Top 5 tips for managing your fuel costs
Published on September 25, 2015 in Fuel by Lynsey Cole | 4 minute read
Table of contents
- Understanding the Price at the Pump
- What Are the Gas Prices Today?
- Where Are Fuel Prices Going?
- Gas Costs on the Bottom Line
- How To Manage Gas Costs
- Reducing Idling
- Tackling Aggressive Driving
- Addressing the Speed Limit
- Monitoring Fuel Usage Reports
- Improve Customer Service through Telematics
- Putting Gas Savings Into Action
Managing fuel costs is critical. Read this post to understand how gas prices are set and fluctuate, as well as how to manage this expense.
The price at the pump is something that is always on every driver’s and fleet manager’s mind. Whether you are a manager of a large fleet of commercial vehicles or an individual commuter, it is critical to track fuel costs and manage fuel efficiently. Being aware of how gas prices are set and fluctuate, as well as how to manage this expense, will help you take control over gas costs and give you complete visibility over this expenditure.
Understanding the Price at the Pump
Crude oil prices have been especially volatile over the past few decades, with many unable to come to terms with the sudden swings in global prices. The trading price for oil is currently plunging, having reached the lowest price in six years. We are back to prices that were seen during the recession of 2009.
A common assumption is that a low price for a barrel of oil translates to a low price at the pump. However, while the price of crude oil is definitely a factor, the retail price of gas is based on a large number of factors and as a result is not directly dependent on crude oil prices. The different factors that impact the retail price of gasoline tend to vary. For instance, prices can depend on supply costs, including those associated with transportation and delivery, refining, marketing, or they can also be dependent on supply and demand. The price at the pumps can also fluctuate depending on local influences. Market size, distribution, variable taxes, demand, local supply, and competition can all lead to price variances in different communities.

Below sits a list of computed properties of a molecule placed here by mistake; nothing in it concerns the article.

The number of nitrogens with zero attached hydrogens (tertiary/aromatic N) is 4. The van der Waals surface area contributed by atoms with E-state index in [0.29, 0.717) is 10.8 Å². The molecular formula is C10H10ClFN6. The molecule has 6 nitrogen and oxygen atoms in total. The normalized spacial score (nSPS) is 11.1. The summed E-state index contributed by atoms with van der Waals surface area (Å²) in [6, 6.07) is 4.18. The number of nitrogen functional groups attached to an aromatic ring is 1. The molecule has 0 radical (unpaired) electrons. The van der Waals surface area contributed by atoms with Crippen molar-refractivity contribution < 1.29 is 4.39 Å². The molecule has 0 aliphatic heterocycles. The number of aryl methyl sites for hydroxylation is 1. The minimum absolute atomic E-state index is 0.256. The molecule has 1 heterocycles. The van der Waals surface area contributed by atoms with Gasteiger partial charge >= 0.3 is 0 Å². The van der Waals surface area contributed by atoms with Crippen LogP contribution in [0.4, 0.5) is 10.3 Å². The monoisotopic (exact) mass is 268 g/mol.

Suggested Reading: Taking a Close Look at the Costs of Running a Fleet
What Are the Gas Prices Today?
Over the past year, we have seen continuous fluctuations in gas prices as a whole, and specifically in different regions in North America. Since 2014, prices have dropped significantly in terms of the pump price for drivers. At this time last year, the average U.S. national gas price was $3.44 USD/gallon, and today we are seeing prices at an average of $2.33 USD/gallon. However, after 27 straight days of declining prices earlier this summer, the tables have turned and we have witnessed a steady increase in gas prices. It is likely that this increase will be temporary and varies based on location.
The national average may not be the same price that you see at your local pump, as prices vary widely across countries and regions. For example, at the moment there are very chaotic price variations in the U.S. These are two specific areas to pinpoint for this price variance – the Midwest and the West Coast – with refinery problems in California and Indiana causing gas hikes across these regions. Experts are predicting that the disproportionately high prices in these regions will steady by the fall or early winter, making the U.S. prices more consistent.
Where Are Fuel Prices Going?
It is expected that the price at the pump will drop overall once the industry manages to cope with the refinery issues in the U.S. Tom Kloza of the Oil Price Information Service told USA Today that he “expects the national average [in the U.S.] to drop 10¢ to 15¢ in early fall, followed by further decreases of perhaps 50¢ per gallon by year’s end.”
Even though lower prices are anticipated, there is no guarantee. The recent market plunge in China has ripple effects in Europe, Asia, North America, and worldwide that could alter many industries, including fuel. The price for gas may never be a predictable factor.
See also: Dude Where’s My Fuel?
Gas Costs on the Bottom Line
It is no secret that fluctuations in gas prices impact the cost of driving. For fleets, higher fuel costs increase the overall operating costs for the business. This can cause havoc when trying to manage a fleet’s operating budget, profitability ratio, as well as other performance measures.